DavidS wrote: ↑
Wed May 29, 2019 12:03 pm
A question for daveuprite or any other permanent expat.
This has no judgemental implications but a genuine quest for information.
My understanding is that you have to pay tax to France but then are allowed to not get a double hit from the UK.
What contributions do you have to make to the UK when living abroad permanently other than interest on savings (if you are allowed to use a UK bank anyway). I guess you rightly get proportional pension rights for the number of years when working here.
It's a bit complicated and depends on your circumstances and sources of income. I can only safely talk about our particular situation.
We rent out a flat in London and one in Leeds. The income goes into our UK bank account and we transfer it as and when we need it into our French bank account, preferably when the exchange rate is favourable. We have lost about 20% on this since the 2016 referendum £/Euro exchange rate collapse.
Because we have this UK income source we have to complete an HMRC self-declaration form every year.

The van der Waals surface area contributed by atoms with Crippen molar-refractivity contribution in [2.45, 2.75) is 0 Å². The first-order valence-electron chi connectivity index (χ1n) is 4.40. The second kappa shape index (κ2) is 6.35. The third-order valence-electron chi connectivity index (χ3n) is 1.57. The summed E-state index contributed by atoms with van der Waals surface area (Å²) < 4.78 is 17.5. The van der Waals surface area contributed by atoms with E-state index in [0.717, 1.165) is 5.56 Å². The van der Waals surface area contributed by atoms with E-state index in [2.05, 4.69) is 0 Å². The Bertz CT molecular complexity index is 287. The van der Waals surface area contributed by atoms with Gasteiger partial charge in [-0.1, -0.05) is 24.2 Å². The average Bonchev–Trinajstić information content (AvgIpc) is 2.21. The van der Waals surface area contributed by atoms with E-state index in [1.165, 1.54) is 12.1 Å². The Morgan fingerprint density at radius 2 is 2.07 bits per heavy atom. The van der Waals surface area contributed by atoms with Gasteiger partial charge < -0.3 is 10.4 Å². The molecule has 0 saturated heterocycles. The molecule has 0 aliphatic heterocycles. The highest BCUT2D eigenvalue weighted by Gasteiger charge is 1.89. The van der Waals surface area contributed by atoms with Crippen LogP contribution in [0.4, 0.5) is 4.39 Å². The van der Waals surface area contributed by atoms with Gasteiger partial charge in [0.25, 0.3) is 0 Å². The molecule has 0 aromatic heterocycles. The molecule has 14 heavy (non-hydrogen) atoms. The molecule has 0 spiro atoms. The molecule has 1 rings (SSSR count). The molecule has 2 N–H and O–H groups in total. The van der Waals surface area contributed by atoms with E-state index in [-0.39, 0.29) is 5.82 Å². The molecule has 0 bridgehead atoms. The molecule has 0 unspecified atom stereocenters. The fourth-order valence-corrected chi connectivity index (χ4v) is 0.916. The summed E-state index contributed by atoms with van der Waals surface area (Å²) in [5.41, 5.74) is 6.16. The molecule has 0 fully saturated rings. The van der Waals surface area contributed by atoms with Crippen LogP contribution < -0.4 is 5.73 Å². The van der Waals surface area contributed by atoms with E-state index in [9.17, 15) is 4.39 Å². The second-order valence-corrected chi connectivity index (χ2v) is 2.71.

But because we are resident in France all our 'worldly wealth' is taxed in France, and the two countries signed a double taxation agreement some years ago.
Of course we also complete an annual french tax declaration too, and we declare what we earn from the UK flats, plus interest on bank accounts (in both countries) and what I earn from my small business here in France. The business gets us into the health system so that we can use Carte Vitale health cards and get full cover with a small insurance top-up.
We are only taxed once, by the french authorities. There's a minimum income threshold here, just like the UK, and you only pay tax over that level, at an increasing rate the more you earn over further thresholds, and depending on how many people/children are in your household.
We're both too young to claim our pensions yet, which were accrued in the UK, but when we reach 60 they'll be paid into the UK account and we'll draw it down in the same way. A crash-out no deal brexit threatens this system and we're not sure quite how money transfers would work.
Other people's circumstances are much more complicated than ours, but I think the double taxation agreement still applies to everyone. Luckily this is a bilateral agreement not an EU one, so hopefully isn't affected by brexit.